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State v. Hill

Court of Appeals of Minnesota

December 30, 2013

State of Minnesota, Respondent,
v.
Gregory Scott Hill, Appellant.

UNPUBLISHED OPINION

Hennepin County District Court File No. 27-CR-11-4819.

Lori Swanson, Attorney General, St. Paul, Minnesota; and Michael O. Freeman, Hennepin County Attorney, Jean Burdorf, Assistant County Attorney, Minneapolis, Minnesota (for respondent)

Cathryn Middlebrook, Chief Appellate Public Defender, Erik Withall, Assistant Public Defender, St. Paul, Minnesota (for appellant)

Considered and decided by Rodenberg, Presiding Judge; Larkin, Judge; and Chutich, Judge.

CHUTICH, Judge.

Appellant Gregory Hill asserts that the district court abused its discretion when it revoked his probation by making improper findings on the third Austin factor. Because the district court properly exercised its broad discretion in executing Hill's prison sentence, we affirm.

FACTS

Appellant Gregory Hill pleaded guilty to two counts of first-degree DWI and one count of driving after cancellation in August 2011. The district court sentenced Hill to a stayed sentence of 84 months in prison, followed by five years of conditional release. Hill's sentence was stayed for five years. At the time of sentencing, Hill had a criminal history score of seven, so his probationary sentence was a downward dispositional departure. As part of his probation conditions, the district court instructed Hill to abstain from using alcohol and illegal drugs.

In November 2012, Hill was arrested for obstructing legal process, and he tested positive for alcohol and cocaine. At the February 2013 probation revocation hearing, Hill waived his right to a hearing and admitted to using alcohol and cocaine. The district court revoked Hill's probation and executed his 84-month prison sentence with five years of conditional release. This appeal followed.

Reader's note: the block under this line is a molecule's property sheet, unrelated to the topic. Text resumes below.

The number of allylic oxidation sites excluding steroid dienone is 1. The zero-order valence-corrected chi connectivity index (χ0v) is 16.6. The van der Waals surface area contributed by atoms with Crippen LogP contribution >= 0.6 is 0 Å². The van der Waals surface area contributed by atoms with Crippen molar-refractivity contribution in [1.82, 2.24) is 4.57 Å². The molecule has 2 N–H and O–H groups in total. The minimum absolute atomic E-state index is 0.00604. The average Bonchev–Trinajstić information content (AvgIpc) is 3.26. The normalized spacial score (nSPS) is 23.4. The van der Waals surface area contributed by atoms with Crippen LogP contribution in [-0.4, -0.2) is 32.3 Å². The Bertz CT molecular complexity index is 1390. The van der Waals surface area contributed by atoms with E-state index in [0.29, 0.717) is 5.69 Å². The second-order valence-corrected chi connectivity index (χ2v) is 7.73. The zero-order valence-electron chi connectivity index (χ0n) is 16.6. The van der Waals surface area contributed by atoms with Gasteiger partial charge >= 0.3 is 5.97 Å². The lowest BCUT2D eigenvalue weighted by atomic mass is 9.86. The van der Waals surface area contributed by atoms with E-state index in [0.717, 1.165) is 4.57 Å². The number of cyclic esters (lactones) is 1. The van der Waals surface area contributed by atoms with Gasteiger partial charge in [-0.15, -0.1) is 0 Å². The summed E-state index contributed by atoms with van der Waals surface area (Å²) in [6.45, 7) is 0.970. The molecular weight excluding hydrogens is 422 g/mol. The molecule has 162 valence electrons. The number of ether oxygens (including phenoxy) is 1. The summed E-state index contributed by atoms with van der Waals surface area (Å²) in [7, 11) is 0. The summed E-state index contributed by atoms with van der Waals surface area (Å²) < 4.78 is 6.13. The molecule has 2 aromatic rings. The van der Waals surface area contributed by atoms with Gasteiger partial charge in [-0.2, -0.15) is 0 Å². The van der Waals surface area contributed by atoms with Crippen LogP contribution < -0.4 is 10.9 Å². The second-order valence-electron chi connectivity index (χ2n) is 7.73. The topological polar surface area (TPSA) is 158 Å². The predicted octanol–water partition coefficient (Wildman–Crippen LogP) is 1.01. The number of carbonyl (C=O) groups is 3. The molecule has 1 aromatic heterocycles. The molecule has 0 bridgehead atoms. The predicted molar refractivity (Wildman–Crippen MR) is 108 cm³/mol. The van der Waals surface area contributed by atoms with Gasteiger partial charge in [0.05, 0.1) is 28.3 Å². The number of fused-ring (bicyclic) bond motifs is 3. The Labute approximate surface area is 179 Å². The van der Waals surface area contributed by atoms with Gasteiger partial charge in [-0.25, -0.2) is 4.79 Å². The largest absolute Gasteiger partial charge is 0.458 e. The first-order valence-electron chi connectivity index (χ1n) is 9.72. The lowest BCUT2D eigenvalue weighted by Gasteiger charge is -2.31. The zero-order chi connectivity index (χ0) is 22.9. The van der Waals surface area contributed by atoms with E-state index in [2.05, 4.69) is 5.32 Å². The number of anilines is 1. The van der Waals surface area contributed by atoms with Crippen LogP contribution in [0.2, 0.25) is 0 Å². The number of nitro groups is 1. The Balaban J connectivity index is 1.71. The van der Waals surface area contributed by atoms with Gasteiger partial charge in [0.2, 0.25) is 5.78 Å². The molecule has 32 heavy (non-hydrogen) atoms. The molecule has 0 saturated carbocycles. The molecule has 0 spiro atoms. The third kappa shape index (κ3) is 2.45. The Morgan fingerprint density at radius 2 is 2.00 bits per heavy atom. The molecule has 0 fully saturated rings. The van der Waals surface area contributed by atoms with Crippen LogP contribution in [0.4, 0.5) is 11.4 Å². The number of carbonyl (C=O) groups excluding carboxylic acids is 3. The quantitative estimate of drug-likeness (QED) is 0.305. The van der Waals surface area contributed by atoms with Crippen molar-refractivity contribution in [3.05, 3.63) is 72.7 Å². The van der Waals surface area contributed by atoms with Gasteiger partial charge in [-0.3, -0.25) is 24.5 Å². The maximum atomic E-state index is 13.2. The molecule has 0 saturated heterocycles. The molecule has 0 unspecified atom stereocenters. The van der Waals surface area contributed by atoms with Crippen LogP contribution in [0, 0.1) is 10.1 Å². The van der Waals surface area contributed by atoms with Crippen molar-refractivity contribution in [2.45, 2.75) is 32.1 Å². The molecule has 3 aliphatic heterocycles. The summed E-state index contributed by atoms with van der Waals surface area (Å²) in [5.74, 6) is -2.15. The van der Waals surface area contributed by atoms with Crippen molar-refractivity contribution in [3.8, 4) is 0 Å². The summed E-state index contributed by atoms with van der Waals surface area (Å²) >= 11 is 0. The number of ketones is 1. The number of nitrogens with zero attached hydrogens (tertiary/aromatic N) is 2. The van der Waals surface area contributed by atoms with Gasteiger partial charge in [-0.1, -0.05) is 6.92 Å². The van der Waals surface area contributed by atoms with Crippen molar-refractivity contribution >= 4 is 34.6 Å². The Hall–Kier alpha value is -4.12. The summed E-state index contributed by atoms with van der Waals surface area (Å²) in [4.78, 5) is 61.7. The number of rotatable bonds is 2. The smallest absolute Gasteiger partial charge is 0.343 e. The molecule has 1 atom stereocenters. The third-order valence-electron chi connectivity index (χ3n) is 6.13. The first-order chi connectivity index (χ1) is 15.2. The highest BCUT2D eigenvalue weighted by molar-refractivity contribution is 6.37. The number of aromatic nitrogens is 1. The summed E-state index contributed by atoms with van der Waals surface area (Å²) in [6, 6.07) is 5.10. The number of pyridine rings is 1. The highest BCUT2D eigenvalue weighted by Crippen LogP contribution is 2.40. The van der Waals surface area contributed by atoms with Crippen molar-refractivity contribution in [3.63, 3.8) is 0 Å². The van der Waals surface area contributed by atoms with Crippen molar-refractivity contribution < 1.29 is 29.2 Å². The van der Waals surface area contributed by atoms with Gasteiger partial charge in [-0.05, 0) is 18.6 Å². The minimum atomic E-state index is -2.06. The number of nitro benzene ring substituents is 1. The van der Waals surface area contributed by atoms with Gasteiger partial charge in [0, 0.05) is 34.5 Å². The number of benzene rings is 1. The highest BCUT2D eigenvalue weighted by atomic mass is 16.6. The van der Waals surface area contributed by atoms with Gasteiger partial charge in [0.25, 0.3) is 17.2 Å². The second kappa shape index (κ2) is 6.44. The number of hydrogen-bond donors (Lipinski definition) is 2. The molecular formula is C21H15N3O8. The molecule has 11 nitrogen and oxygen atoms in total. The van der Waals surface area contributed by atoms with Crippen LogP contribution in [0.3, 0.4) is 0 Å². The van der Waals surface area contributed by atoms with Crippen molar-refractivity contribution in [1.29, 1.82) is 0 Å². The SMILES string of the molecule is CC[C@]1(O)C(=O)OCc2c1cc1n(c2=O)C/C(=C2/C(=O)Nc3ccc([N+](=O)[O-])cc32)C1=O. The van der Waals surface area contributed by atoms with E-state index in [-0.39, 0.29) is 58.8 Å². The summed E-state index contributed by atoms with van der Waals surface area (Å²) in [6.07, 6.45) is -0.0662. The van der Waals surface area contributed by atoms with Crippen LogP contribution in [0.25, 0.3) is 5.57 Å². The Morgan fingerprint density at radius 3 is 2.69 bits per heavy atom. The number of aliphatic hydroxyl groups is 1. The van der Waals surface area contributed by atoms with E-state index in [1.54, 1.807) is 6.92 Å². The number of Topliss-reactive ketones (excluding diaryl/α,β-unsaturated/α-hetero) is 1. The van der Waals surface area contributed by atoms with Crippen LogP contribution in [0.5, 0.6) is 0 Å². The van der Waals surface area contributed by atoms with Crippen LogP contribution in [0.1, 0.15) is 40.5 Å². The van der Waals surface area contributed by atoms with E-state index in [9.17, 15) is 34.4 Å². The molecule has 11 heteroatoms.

DECISION

Hill contends that the district court abused its discretion by making improper findings on the third Austin factor, relating to the need for confinement. He explains that "[c]onfinement was not necessary to protect the public from further criminal activity" because "nothing in the record" shows that he would reoffend. Hill also asserts that the district court did not properly consider his zealous participation in treatment and that he "completed multiple treatment programs." Hill's argument is unavailing.

After an offender violates probation, the district court may continue probation, impose intermediate sanctions, or revoke probation and execute the stayed sentence. Minn. Stat. § 609.14, subd. 3 (2010). "The trial court has broad discretion in determining if there is sufficient evidence to revoke probation and should be reversed only if there is a clear abuse of that discretion." State v. Austin, 295 N.W.2d 246, 249–50 (Minn. 1980).

Before revoking probation, the district court must: "1) designate the specific condition or conditions that were violated; 2) find that the violation was intentional or inexcusable; and 3) find that need for confinement outweighs the policies favoring probation." Id. at 250; see also State v. Modtland, 695 N.W.2d 602, 606–08 (Minn. 2005) (reaffirming Austin's holding). The district court should not offer "general, non-specific reasons for revocation" in making these findings. Modtland, 695 N.W.2d at 608. Rather, the ...


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